Growing jobs leads to growing vegetables
CHARLESTON, W.Va. - A program that focuses on employing fathers is taking root - in the form of lettuce, spinach, kale and radishes.
The Kanawha Institute for Social Research & Action is selling organic vegetables from its urban garden today as part of its most recent program, the Growing Jobs Project, which helps local unemployed and low-income fathers who are looking for work.
The Dunbar operation includes two greenhouses, one for vegetables and the other for flowers.
"Our goal is to provide fathers with an opportunity to be providers for their families," said project manager Terri Berkley. "Through our greenhouses, a person who has been recently or formerly incarcerated can come to the program and be trained for six weeks.
"They gain skills on how to plant, harvest, compost, how to prevent diseases and take proactive steps on how to become a good greenhouse or garden manager, which is a dying skill that we want to make sure is not lost."
The sale is from 2 to 8 p.m. The organic produce includes radishes, green onions, romaine lettuce, lace leaf lettuce, butter crunch lettuce, spinach, mustard greens and kale.
"The other focus of the greenhouse is to provide organic products to our community," Berkley said. "We tell them to eat healthy, but some folks don't have the money to go to the grocery store and pay an extra $1 for a head of lettuce."
Community members can pick their own vegetables from the garden. Berkley said prices vary but will be cheaper than at local grocery stores.
"People can come in and pick their own lettuce, their own turnips, the kind of greens they like to have. It's a really unique type of opportunity. Instead of picking it up from the shelf and putting it in a bag, they pick it from the ground," Berkley said.
Delivery is offered at no additional cost. The food truck is another arm of the Growing Jobs Project, which can deliver healthy, organic food to local residents. Those interested can call 877-34-KISRA to place an order.
Berkley said a few groups already have taken advantage of the delivery service, including the sheriff's office, state police and a domestic violence shelter.
"A number of seniors are really excited about this service," she said. "I was talking to someone last week in the grocery store asking when we would get the food truck up and running because she was tired of making a 30-minute trip to the grocery store to get food for salads. With one phone call to KISRA, we can bring her everything that she's making that trip for."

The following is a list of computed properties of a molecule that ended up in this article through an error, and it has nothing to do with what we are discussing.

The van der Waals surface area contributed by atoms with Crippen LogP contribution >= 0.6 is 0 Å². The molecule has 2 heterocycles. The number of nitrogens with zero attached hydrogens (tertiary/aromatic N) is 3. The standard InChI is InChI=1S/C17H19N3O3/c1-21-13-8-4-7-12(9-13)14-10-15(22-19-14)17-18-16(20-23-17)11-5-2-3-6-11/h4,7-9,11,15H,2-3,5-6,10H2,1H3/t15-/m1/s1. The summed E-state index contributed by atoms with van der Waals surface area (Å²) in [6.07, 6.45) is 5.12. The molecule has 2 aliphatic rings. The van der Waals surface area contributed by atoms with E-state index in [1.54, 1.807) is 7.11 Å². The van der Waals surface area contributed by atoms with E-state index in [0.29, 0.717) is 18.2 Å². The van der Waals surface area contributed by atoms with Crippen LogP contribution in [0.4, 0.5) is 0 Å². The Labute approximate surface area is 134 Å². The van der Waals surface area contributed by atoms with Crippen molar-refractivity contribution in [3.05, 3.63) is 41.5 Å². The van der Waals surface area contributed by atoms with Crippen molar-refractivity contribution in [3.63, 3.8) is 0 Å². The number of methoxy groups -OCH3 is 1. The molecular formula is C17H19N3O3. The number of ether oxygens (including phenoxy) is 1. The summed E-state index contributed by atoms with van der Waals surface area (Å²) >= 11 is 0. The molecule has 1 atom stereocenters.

Money from the crops will go back into the program to stimulate transitional employment, which is how men in the program are paid. About 25 people are participating, and the organization hopes to help 40 this year.
"When we get our guys, they start immediate employment. We put $8 to $15 in their pocket for an average of 30 hours per week," Berkley said. "They're gaining skill and working six-hour days. They get paid just like us.
"It's an opportunity for men to come, gain skill, get acclimated to a work culture most have never been in, and they get to take a check home and make a contribution to their household. You see them full circle through this greenhouse and immediately to employment."
In addition to the greenhouse offerings, the institute will host a health fair from 5:30 to 7:30 p.m. with screenings for diabetes and blood pressure. They also will distribute blood pressure cuffs and diabetes test strips and monitors.
The evening will include a 30-minute cooking demonstration and greenhouse tours.
"With West Virginia being one of the top states in obesity, and at every health fair or event they have, they're encouraging folks to eat healthy. Sometimes it's just not available," Berkley said. "We want to promote healthy eating, cooking and complement that by opening our community clinic."
The institute will sell crops daily from the urban farm. After today, they will know which hours best suit the community. Starting May 11, it also will operate a stand at the Capitol Market.
Bill Shanklin, the greenhouse manager and an instructor for the institute, has been working with the fathers to grow crops.
"I think the students are picking up on its success. None of them are gardeners - some might have a little experience," he said. "But they knew nothing about horticultural techniques. We're trying to teach in addition to the gardening is how to be able to sustain family food for themselves with a garden.
"This is a good program, and they're doing good. They're learning a lot."
The institute is at 131 Perkins Ave., and the greenhouses are directly across from the building. The institute welcomes community volunteers from 9 a.m. to 1 p.m. Monday through Friday to help in the greenhouse by watering plants, sowing seeds and more.
"We've been having good success, but we thought we'd open it up to folks not working or who have a day off," Berkley said. "We want everyone in the community to have a place here."
The participants in the Growing Jobs project are recruited from the institute's Responsible Fatherhood Program, which aims to help put fathers in a position to provide for their families and ultimately make a better environment for children.
For more information, call KISRA at 304-768-8924 or visit www.kisra.org.